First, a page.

China has attempted to stamp its sovereignty on airspace over islands Japan also claims, a move that threatens to escalate a longstanding territorial dispute between the Asian powers.
The Chinese defence ministry announced on Saturday that it would establish an “air defence identification zone” over the uninhabited islets in the East China Sea known in Japan as the Senkaku islands and in China as the Diaoyu islands.
It added that China would take “defensive emergency measures” against aircraft that entered the zone without identifying themselves.
The Japanese foreign ministry lodged a protest with the Chinese embassy in Tokyo, calling it a “very dangerous” action.
A ministry spokesman said China’s unilateral action was “totally unacceptable and completely invalid” and could lead to “an unexpected occurrence of accidents in the area because it tries to restrict flights over high seas”.
The US issued a condemnation of China’s move. “We view this development as a destabilising attempt to alter the status quo in the region,” said Chuck Hagel, the US defence secretary. China tested the zone, which Beijing said went into force on Saturday, by sending early-warning aircraft and fighters on a sweep of the area.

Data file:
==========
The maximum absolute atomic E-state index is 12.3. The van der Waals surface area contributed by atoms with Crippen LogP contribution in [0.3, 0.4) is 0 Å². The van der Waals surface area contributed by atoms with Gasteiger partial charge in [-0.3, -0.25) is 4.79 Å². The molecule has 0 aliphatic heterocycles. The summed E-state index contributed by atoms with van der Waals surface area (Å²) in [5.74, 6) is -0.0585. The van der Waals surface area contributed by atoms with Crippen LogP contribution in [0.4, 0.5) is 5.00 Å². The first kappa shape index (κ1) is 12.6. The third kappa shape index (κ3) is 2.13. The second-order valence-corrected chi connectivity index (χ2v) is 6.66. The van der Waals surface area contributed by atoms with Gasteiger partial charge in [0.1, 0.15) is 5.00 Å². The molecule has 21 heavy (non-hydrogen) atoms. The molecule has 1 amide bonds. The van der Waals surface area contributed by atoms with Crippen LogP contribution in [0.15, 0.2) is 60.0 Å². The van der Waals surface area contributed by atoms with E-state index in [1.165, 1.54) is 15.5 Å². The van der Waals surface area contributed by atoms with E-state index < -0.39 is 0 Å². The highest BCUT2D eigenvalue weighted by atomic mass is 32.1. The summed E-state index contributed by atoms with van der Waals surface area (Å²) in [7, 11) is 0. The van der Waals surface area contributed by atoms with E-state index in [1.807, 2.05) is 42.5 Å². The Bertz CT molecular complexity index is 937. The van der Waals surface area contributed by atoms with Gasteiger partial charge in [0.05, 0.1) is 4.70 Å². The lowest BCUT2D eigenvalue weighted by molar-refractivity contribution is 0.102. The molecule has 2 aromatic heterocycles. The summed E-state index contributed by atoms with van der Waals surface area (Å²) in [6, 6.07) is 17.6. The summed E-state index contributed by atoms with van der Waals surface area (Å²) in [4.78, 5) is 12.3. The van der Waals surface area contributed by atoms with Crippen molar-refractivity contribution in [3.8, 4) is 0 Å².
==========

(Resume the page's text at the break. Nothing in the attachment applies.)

Japan’s defence ministry scrambled fighters after detecting Chinese aircraft near its airspace.
Tensions between the two countries over the East China Sea have risen during the past year. China has routinely flown aircraft over and sent ships into the waters surrounding the disputed islands, challenging Tokyo’s control of a group that Beijing says Japan stole in the 19th century.
Japan has started to take a more assertive stance in response to Chinese actions, stepping up its coastguard presence and air defences.
Yang Yujun, a spokesman at the Chinese defence ministry, said the zone was based on international law. “This is a necessary measure China has taken to exercise its right to self defence,” he said. “It is not directed against any specific country or target. It does not affect the freedom of flights in the airspace.”
Japan’s foreign ministry said: “We will have to continue to urge China to abide by its commitment to the mutually beneficial relationship based on common strategic interests, and to exercise self-restraint,” referring to a 2006 accord between the countries’ leaders, Shinzo Abe of Japan and China’s Wen Jiabao.